1. One of my very favourite memoirs is Muscle: Confessions of an Unlikely Bodybuilder by Samuel Fussell (yes, son of Paul Fussell). Published in 1992, it’s the story of an English PhD who turns to body building post degree, loves the life, quits (read the book to find out why) then writes a book about it.
At age 26, scrawny, Oxford-educated Samuel Fussell entered a YMCA gym in New York to escape the terrors of big city life.Four years and 80 lbs. of firm, bulging muscle later, he was competing for bodybuilding titles in the “Iron Mecca” of Southern California-so weak from intense training and starvation he could barely walk. MUSCLE is the harrowing, often hilarious chronicle of Fussell’s divine obsession, his search for identity in a bizarre, eccentric world of “health fascists,” “gym bunnies” and “muscleheads”-and his devout, single-minded acceptance of illness, pain, nausea, and steroid-induced rage in his quest for the holy grail of physical perfection.
2. I mentioned Muscle to one of the senior black belts at our Aikido club and he recommended Angry White Pyjamas.
I can see why one book brought the other to mind. The two books have a lot in common. The genre is English-PhD-drops-everything-academic-gets physical-writes a memoir about his experiences.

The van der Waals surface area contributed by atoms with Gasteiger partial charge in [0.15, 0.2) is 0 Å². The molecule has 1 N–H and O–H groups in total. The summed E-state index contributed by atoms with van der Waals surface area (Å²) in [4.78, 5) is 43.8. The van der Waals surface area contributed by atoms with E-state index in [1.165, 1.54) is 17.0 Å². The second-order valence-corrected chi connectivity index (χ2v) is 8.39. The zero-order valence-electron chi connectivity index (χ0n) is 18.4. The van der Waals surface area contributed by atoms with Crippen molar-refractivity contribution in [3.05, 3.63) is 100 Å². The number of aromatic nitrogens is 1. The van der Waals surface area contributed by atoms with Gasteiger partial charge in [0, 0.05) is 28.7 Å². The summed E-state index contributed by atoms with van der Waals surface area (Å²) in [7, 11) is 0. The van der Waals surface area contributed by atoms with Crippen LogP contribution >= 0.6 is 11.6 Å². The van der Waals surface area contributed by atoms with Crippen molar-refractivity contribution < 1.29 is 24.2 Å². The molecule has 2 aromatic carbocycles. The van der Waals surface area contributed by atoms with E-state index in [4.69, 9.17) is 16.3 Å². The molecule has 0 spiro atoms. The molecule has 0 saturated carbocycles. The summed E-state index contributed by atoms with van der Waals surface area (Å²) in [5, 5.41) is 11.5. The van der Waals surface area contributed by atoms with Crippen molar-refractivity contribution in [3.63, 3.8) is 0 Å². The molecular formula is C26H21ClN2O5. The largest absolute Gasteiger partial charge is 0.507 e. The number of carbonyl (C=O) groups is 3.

Here’s the publisher’s description of Angry White Pyjamas: A Scrawny Oxford Poet Takes Lessons From The Tokyo Riot Police by Robert Twigger
Adrift in Tokyo, translating obscene rap lyrics for giggling Japanese high school girls, “thirtynothing” Robert Twigger comes to a revelation about himself: He has never been fit nor brave. Guided by his roommates, Fat Frank and Chris, he sets out to cleanse his body and mind. Not knowing his fist from his elbow, the author is drawn into the world of Japanese martial arts, joining the Tokyo Riot Police on their yearlong, brutally demanding course of “budo” training, where any ascetic motivation soon comes up against bloodstained “white pyjamas” and fractured collarbones. In “Angry White Pyjamas, ” Twigger blends, the ancient with the modern–the ultratraditionalism, ritual, and violence of the dojo (training academy) with the shopping malls, nightclubs, and scenes of everyday Tokyo life in the 1990s–to provide a brilliant, bizarre glimpse of life in contemporary Japan.
Can you think of any other books in this genre?
How about with a PhD in some other subject or are only English PhDs so inclined to take up sports and then write about it?
Or books by women who get obsessed in this way and then write about it?
One thought on “Two great books about male PhDs, fitness, and obsession”
Mark Law’s book on judo, The Pyjama Game aka Falling Hard is in a very similar vein.
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